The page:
We’re all familiar with the selfie-loving form of narcissism. These are the people who believe the world revolves around them and have an exaggerated form of, shall we say, self-love. However, malignant narcissism is an extreme form of narcissism that, according to Healthline, also includes antisocial behavior, paranoia, aggression, and sadism, either against the self or others. Healthline notes that because malignant narcissism can present itself in many ways, it can be difficult to lock down a certain set of traits associated with it. Still, there are some distinguishable symptoms that might make it easier for you to recognize whether you’re dealing with this kind of narcissist. After all, knowledge is power, and the more knowledge you have when dealing with a narcissist, the better.
What are the signs of malignant narcissism, anyway?
They Have Little Or No Empathy
According to a 2011 study reported by Psychology Today, those with narcissistic personality disorder tend “to have problems associated with the right anterior insular cortex — a region of the brain suspected to be associated with empathy.” Minimal empathy can look like having no remorse for hurting others and rarely apologizing (unless it benefits them in some way) and aren’t afraid to exploit or harm others if it means they have something to gain.
They Have an Enhanced Sense of Self
This is basically a fancy way of saying: they really do believe they’re the best thing in the world since sliced bread. Someone with malignant narcissism is not only preoccupied with their physical appearance and how they’re perceived by others but they also exaggerate their achievements and talents. They might even lie about something if it makes them sound and look better than you or anyone else. Example: “I was the smartest person who ever went to that college” or “I know better than most people. I am superiorly intelligent.”
They Aren’t Able to Handle Criticism or Being Wrong
Being wrong isn’t a reality that a malignant narcissist wants to live in. Even at the slightest criticism, the narcissist will become defensive and go in full-attack mode. If there is any evidence of their error or wrongdoing, the narcissist will insist that the facts and evidence are wrong, and that they are indeed correct. For example, if the narcissist takes a test and they flunk it, they will blame the test or even the test taker. They might say something like, “The test was wrong! The test taker doesn’t even know what they’re doing. I could’ve written a better test than that!”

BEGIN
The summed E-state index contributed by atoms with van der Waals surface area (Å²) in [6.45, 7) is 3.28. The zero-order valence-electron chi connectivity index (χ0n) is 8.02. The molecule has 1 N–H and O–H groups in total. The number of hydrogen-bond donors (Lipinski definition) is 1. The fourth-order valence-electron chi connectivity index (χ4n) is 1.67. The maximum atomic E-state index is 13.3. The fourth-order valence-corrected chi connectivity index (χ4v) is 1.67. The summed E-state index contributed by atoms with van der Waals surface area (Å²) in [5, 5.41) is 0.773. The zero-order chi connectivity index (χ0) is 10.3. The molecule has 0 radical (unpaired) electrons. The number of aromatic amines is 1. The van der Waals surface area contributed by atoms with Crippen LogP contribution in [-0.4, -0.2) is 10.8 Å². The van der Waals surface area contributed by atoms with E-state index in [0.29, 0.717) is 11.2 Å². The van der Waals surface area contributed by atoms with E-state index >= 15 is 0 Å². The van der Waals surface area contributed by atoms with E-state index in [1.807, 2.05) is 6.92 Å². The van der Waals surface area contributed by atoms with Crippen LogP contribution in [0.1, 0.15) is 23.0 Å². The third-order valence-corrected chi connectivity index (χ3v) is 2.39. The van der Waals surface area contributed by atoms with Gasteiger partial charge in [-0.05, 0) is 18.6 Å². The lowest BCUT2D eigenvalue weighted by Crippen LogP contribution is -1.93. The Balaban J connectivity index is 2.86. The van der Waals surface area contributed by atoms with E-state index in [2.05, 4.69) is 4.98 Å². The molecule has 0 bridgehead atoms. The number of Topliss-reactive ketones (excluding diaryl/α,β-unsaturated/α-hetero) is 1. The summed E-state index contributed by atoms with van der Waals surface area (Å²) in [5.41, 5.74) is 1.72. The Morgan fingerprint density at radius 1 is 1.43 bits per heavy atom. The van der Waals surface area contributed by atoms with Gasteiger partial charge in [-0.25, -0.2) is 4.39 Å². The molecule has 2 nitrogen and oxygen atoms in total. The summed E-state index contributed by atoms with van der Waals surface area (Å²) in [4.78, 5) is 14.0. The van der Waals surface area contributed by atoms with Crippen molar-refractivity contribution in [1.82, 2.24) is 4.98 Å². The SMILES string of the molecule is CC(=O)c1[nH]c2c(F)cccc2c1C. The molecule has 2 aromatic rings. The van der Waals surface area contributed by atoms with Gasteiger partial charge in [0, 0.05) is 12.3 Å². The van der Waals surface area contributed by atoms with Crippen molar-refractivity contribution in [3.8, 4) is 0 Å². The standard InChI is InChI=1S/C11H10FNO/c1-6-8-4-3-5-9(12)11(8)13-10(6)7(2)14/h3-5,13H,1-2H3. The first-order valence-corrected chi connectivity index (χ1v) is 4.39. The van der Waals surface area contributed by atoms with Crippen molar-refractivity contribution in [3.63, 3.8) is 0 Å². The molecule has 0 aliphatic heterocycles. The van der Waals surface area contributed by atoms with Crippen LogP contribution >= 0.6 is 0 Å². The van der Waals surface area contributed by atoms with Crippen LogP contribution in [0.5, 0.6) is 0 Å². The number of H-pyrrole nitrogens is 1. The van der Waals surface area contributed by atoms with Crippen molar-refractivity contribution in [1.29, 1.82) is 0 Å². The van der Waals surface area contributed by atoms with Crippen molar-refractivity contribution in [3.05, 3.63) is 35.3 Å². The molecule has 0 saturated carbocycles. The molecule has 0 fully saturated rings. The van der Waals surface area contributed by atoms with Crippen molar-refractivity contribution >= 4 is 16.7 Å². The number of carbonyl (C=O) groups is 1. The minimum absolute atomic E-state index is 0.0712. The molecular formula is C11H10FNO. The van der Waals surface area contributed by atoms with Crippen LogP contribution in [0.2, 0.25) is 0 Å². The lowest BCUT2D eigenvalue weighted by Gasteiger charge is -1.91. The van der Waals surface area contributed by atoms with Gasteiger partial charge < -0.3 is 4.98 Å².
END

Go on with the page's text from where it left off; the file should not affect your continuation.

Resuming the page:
They Aren’t Able to Self-Regulate Their Self-Esteem
Narcissists, for all of their boasting and bragging, are secretly insecure and have a weak sense of self. This causes them to seek external validation for their self-esteem. Psychology Today reports the narcissist requires “regulation from the outside world to maintain many facets of the self. Therefore, they often use people to stabilize their emotions and the feelings they have regarding who they are and what they want to do or be.”
They Lash Out Easily
Malignant narcissists have no qualms about lashing out or humiliating others for the smallest of errors, or for anything at all. This could range from you correcting them on a mistake they made, telling a joke they didn’t like, or coming across as “better” than them in any way. This causes those closest to the malignant narcissist to walk on egg shells in fear of poking the bear.
They’re Extremely Aggressive
In response to anger or embarrassment, or any other emotion, the malignant narcissist will become aggressive and increasingly hostile, even over the slightest infraction. This can range from verbally abusing someone to physically punching a wall. Essentially, says Healthline, a malignant narcissist will engage in behavior that is specifically aimed at injuring or destroying someone or something — and will gain pleasure from it, too.